Though there are practical reasons for this bias related to ease of access, it creates a skewed picture of urban ecosystems. In residential properties, studies have shown that vegetation and other diversity metrics differ markedly between front and back (or side) yards. Further, few studies take place on private industrial and commercial property. Therefore, it is essential that ecologists carry out fieldwork on private property that is not publically accessible to create a complete picture of novel ecosystems in cities.
This workshop focuses on practical skills necessary to recruit and manage relationships with private property owners (and their agents) in order to successfully practice ecology in these novel ecosystems. Topics will include: initiating contact with property owners; addressing property owner concerns; maintaining communication with property owners; managing turnover in property management staff and transfers in property ownership; and other problems inherent with working on private property.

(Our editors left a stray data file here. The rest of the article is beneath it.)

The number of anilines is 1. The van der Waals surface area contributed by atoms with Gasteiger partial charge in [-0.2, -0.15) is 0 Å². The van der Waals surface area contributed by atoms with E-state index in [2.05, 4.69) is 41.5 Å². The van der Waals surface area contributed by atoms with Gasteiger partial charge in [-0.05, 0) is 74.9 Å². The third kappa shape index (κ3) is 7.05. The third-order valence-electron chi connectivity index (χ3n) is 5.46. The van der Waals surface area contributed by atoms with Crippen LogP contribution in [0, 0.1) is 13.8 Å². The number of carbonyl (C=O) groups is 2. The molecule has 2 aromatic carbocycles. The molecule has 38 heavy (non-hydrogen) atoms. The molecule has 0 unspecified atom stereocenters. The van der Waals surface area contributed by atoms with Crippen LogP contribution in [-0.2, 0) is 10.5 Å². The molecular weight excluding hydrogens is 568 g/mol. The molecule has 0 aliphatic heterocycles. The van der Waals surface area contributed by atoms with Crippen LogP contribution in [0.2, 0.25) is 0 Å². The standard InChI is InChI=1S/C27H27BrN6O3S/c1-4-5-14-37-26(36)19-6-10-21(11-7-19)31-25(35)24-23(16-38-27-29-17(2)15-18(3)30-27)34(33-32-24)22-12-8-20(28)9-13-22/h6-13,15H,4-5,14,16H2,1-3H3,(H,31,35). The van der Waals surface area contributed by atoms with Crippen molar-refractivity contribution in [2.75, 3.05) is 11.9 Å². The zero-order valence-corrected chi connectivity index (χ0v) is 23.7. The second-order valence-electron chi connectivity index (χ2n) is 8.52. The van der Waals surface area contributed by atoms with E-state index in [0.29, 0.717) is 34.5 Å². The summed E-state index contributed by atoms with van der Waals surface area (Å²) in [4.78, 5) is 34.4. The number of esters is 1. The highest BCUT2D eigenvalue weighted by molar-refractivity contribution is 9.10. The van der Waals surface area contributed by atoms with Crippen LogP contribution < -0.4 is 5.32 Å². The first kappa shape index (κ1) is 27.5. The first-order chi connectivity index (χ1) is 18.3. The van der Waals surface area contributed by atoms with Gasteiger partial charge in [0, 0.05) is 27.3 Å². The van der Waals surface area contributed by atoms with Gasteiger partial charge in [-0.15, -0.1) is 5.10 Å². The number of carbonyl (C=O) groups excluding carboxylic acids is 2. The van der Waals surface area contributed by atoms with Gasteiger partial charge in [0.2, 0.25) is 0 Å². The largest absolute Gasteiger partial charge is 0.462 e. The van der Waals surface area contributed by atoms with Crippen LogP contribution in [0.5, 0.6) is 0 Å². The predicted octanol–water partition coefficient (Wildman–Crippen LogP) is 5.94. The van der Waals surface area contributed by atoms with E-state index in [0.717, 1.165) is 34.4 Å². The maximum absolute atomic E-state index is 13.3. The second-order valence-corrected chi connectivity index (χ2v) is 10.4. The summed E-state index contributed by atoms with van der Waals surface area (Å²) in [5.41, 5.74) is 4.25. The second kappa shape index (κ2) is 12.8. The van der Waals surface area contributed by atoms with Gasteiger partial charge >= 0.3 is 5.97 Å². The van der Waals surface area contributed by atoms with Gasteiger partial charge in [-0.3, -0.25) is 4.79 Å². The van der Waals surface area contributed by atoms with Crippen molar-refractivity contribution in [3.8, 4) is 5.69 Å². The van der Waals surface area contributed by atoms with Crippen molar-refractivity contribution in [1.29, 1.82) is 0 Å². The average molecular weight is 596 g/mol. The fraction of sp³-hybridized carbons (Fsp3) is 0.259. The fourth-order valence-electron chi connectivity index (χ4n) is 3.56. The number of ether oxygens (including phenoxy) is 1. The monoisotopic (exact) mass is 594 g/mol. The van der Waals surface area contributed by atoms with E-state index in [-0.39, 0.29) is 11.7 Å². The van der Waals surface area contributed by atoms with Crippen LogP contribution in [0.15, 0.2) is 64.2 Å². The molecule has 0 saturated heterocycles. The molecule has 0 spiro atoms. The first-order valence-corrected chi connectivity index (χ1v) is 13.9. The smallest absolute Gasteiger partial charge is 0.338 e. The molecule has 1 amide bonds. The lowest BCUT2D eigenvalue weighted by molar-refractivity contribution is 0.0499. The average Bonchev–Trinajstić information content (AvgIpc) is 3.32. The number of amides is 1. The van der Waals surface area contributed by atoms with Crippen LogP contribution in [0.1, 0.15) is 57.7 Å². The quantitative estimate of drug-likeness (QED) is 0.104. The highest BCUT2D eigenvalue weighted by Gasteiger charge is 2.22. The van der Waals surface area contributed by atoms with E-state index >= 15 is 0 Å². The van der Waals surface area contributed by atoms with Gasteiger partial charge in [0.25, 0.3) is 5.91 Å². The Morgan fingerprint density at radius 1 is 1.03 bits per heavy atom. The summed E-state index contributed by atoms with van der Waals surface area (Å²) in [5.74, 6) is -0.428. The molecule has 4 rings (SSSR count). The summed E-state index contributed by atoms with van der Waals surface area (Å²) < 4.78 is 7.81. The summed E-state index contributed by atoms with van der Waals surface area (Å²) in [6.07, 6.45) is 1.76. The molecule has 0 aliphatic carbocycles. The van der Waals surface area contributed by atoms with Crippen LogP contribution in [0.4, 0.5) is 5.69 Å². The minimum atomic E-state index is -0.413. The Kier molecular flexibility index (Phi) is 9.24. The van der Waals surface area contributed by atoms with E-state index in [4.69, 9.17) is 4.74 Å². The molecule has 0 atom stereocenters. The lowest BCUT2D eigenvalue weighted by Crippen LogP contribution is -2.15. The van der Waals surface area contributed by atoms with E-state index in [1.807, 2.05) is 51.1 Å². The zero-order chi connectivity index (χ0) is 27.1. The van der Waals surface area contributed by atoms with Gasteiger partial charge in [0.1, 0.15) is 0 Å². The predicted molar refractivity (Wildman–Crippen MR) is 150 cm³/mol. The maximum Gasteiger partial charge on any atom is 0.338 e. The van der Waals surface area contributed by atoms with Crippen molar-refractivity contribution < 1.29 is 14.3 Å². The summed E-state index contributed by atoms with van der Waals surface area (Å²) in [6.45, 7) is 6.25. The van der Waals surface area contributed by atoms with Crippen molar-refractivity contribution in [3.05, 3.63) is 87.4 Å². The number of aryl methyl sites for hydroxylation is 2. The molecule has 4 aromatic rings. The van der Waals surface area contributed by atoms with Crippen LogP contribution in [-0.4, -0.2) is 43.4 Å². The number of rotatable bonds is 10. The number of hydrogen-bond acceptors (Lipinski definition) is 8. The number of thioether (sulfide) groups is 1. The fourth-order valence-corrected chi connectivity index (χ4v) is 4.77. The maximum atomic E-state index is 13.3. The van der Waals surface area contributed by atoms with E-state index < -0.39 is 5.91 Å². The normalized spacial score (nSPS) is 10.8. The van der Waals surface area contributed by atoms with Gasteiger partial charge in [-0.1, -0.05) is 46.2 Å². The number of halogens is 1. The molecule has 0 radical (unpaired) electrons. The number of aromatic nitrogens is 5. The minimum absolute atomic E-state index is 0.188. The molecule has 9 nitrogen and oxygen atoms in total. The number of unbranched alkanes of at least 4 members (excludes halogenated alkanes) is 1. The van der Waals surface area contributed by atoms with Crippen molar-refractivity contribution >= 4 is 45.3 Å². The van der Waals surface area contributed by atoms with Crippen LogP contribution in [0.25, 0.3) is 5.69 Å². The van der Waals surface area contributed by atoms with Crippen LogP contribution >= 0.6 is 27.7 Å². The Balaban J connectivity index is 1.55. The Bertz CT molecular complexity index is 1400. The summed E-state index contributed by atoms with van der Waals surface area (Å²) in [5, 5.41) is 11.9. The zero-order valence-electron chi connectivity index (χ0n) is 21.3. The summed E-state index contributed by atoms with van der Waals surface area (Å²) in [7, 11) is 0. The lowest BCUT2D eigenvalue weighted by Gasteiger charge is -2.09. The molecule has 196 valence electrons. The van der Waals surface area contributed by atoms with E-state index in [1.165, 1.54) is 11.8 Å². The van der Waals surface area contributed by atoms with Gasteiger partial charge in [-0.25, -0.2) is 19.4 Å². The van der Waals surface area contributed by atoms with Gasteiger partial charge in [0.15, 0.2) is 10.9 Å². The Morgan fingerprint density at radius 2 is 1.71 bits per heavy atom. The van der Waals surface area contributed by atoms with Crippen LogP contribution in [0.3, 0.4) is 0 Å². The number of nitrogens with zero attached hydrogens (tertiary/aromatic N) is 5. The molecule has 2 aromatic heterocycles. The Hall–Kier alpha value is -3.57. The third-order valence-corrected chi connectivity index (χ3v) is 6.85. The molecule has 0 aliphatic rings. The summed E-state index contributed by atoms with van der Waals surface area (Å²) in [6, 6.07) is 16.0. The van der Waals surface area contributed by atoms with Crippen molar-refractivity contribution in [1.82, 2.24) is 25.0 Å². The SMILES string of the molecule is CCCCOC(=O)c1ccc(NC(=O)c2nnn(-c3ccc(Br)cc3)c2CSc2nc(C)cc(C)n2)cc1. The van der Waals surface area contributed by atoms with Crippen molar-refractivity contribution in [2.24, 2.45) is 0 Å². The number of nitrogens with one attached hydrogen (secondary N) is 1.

Join us as we share lessons learned and techniques to approach field work in non-traditional landscapes.